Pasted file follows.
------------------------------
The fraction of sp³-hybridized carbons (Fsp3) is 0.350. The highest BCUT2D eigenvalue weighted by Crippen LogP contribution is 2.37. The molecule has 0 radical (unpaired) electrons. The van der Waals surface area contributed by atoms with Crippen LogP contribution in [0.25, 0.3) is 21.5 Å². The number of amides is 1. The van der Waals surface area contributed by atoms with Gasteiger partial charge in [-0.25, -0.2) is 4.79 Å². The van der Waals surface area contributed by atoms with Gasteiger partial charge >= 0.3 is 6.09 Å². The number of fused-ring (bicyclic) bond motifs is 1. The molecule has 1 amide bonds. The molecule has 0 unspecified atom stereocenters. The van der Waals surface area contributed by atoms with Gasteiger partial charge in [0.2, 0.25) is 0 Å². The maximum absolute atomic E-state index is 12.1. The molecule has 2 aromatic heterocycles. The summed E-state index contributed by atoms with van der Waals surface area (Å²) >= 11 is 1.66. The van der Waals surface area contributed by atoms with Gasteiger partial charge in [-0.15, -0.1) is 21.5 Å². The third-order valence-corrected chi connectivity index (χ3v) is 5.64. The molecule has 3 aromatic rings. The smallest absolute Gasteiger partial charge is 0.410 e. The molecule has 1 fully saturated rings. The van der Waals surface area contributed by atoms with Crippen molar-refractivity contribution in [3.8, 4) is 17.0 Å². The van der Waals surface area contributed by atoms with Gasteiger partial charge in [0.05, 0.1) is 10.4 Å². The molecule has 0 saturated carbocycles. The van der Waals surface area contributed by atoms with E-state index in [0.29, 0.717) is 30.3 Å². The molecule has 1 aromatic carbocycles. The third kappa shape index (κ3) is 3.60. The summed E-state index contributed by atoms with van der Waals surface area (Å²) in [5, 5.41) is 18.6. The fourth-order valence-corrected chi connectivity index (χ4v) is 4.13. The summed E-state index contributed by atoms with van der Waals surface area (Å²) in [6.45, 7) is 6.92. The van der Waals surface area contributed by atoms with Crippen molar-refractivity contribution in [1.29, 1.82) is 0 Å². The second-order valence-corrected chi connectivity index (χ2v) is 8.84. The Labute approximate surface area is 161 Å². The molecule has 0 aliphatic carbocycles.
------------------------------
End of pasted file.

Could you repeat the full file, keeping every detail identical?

The fraction of sp³-hybridized carbons (Fsp3) is 0.350. The highest BCUT2D eigenvalue weighted by Crippen LogP contribution is 2.37. The molecule has 0 radical (unpaired) electrons. The van der Waals surface area contributed by atoms with Crippen LogP contribution in [0.25, 0.3) is 21.5 Å². The number of amides is 1. The van der Waals surface area contributed by atoms with Gasteiger partial charge in [-0.25, -0.2) is 4.79 Å². The van der Waals surface area contributed by atoms with Gasteiger partial charge >= 0.3 is 6.09 Å². The number of fused-ring (bicyclic) bond motifs is 1. The molecule has 1 amide bonds. The molecule has 0 unspecified atom stereocenters. The van der Waals surface area contributed by atoms with Gasteiger partial charge in [0.2, 0.25) is 0 Å². The maximum absolute atomic E-state index is 12.1. The molecule has 2 aromatic heterocycles. The summed E-state index contributed by atoms with van der Waals surface area (Å²) >= 11 is 1.66. The van der Waals surface area contributed by atoms with Gasteiger partial charge in [-0.15, -0.1) is 21.5 Å². The third-order valence-corrected chi connectivity index (χ3v) is 5.64. The molecule has 3 aromatic rings. The smallest absolute Gasteiger partial charge is 0.410 e. The molecule has 1 fully saturated rings. The van der Waals surface area contributed by atoms with Crippen molar-refractivity contribution in [3.8, 4) is 17.0 Å². The van der Waals surface area contributed by atoms with Gasteiger partial charge in [0.05, 0.1) is 10.4 Å². The molecule has 0 saturated carbocycles. The van der Waals surface area contributed by atoms with E-state index in [0.29, 0.717) is 30.3 Å². The molecule has 1 aromatic carbocycles. The third kappa shape index (κ3) is 3.60. The summed E-state index contributed by atoms with van der Waals surface area (Å²) in [5, 5.41) is 18.6. The fourth-order valence-corrected chi connectivity index (χ4v) is 4.13. The summed E-state index contributed by atoms with van der Waals surface area (Å²) in [6.45, 7) is 6.92. The van der Waals surface area contributed by atoms with Crippen molar-refractivity contribution in [1.29, 1.82) is 0 Å². The second-order valence-corrected chi connectivity index (χ2v) is 8.84. The Labute approximate surface area is 161 Å². The molecule has 0 aliphatic carbocycles.